What did I think of the Zimmerman verdict? 1983

After a few minutes of heartsickness, the first thing I thought was: 1983.

That isn’t a date. That’s a federal statute. It’s full citation is 42 U.S.C. § 1983.

As it happened, it was enacted in 1871, at the behest of President Ulysses S. Grant, and is known as the Klu Klux Klan Act, because it’s purpose was to mitigate the injustice of KKK murders in states with justice systems barely functional enough to put white defendants on trial for murdering non-whites, let alone to seat a fair, mixed-race jury and get convictions.

When states’ criminal processes were so weak that there could be no justice, the federal government stepped in with this law, so that if a murderer was found not guilty in state court, he could be brought to federal trial for depriving someone — the victim — of his civil right to live.

It is a basic, essential civil right, wouldn’t you say?

I have known about 1983 for many years, since I worked for civil rights lawyers, so that’s why I thought of this after I heard of the Zimmerman verdict.

I was listening to the radio, though, and heard some extraordinarily stupid, ignorant people — lawyers! CBS News radio experts! — say that the feds won’t be able to try Zimmerman under 1983, won’t be able to make a case. I began muttering at the radio. Because although the law does state that an action can be brought only against a public official, i.e., a cop, it also specifies a person acting “under color of state law.” And the state law in question here would be Florida’s insane and primitive stand-your-ground law, which was the “color” under which Zimmerman killed Trayvon Martin. No, Zimmerman was not a police officer; but he was a cop wanna-be, a dangerous and pretentious “neighborhood watch” vigilante and I have read that 1983 has applied to security personnel.

And if only public officials were potential defendants under this law, why was it called the Klu Klux Klan Act? If I recall, the only uniforms the KKK wears are white sheets.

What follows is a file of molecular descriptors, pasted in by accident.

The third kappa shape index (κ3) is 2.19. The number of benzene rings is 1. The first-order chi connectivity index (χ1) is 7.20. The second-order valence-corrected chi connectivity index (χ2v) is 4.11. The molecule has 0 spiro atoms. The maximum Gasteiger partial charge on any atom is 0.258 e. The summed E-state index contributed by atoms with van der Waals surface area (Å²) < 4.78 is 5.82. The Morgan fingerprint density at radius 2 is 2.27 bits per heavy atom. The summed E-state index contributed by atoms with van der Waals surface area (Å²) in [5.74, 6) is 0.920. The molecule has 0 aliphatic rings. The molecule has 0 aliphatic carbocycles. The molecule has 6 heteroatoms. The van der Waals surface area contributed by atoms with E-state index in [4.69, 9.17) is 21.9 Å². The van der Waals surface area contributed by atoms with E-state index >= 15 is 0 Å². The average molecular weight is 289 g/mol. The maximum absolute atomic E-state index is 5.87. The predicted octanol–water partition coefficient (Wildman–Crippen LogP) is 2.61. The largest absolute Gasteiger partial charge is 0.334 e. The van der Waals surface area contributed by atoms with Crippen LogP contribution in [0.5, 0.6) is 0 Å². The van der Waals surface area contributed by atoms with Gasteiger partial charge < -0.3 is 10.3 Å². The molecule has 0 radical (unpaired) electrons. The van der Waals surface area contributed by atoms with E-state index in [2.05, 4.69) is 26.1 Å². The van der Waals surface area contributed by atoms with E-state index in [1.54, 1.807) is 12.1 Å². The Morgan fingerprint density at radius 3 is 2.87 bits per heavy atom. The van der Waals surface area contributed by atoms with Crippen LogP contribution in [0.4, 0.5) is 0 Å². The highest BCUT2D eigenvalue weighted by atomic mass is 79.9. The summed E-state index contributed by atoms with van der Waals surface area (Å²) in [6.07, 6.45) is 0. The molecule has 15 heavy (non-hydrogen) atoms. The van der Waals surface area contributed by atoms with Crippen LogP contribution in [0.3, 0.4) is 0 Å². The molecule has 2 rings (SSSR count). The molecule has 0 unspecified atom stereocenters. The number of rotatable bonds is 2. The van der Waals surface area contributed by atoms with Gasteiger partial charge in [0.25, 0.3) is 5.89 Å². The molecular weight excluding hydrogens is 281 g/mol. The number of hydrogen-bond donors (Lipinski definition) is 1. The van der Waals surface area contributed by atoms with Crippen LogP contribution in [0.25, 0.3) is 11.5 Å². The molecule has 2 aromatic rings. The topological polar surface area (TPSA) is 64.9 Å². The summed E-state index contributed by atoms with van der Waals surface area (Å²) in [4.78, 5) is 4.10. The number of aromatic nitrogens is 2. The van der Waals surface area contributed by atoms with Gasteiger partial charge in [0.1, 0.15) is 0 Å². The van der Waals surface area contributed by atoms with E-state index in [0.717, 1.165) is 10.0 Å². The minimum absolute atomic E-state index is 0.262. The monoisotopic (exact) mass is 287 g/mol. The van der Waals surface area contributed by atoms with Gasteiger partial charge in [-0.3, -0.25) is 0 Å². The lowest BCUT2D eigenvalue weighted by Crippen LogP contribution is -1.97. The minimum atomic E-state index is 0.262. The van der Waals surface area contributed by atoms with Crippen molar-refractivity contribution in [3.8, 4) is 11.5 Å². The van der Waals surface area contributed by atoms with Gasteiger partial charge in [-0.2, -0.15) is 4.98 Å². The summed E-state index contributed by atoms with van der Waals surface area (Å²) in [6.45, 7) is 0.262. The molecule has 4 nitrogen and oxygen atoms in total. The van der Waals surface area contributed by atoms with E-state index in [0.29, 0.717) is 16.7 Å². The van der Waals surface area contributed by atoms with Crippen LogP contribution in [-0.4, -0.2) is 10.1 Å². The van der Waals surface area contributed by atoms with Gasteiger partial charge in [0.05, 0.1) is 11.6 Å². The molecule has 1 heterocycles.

But it ain’t just dumb Southern lawyers saying this. Apparently, Eliot Spitzer has expressed a similar opinion and added a flourish: gee, he said, you know we have this firm legal principle in this country of double jeopardy. You can’t try somebody who’s been found not guilty for that same crime in another court.

Gee, Eliot, no. Not for the same crime. The federal statute does not cover murder, which is as we all know usually a state crime.

But it does cover civil rights. So you can indict someone and put him on trial again for the same crime, even if the crime is couched as a violation of someone’s civil rights.

You might want to read 42 U.S.C. § 1983, right here. It’s short.

And just in case you’d like to know why we have such a law in this country — a law that actually should apply precisely in this case, as a way for Trayvon Martin’s family to understand that we as a country will not stand for their son being shot dead just for walking along, just for being — here’s some history. (I grabbed this from Wikipedia, although I’m never sure about their facts, but the other histories I looked at were not inviting.)

If the Department of Justice determines that they will not be able to prosecute George Zimmerman under 1983, I want Eric Holder or the head of his civil rights division to explain why, in detail. Because I realize that my perception of this law comes under Pope’s description of “a little learning.” So if you can’t apply the law, DOJ, you’ll have to give me a deeper education.


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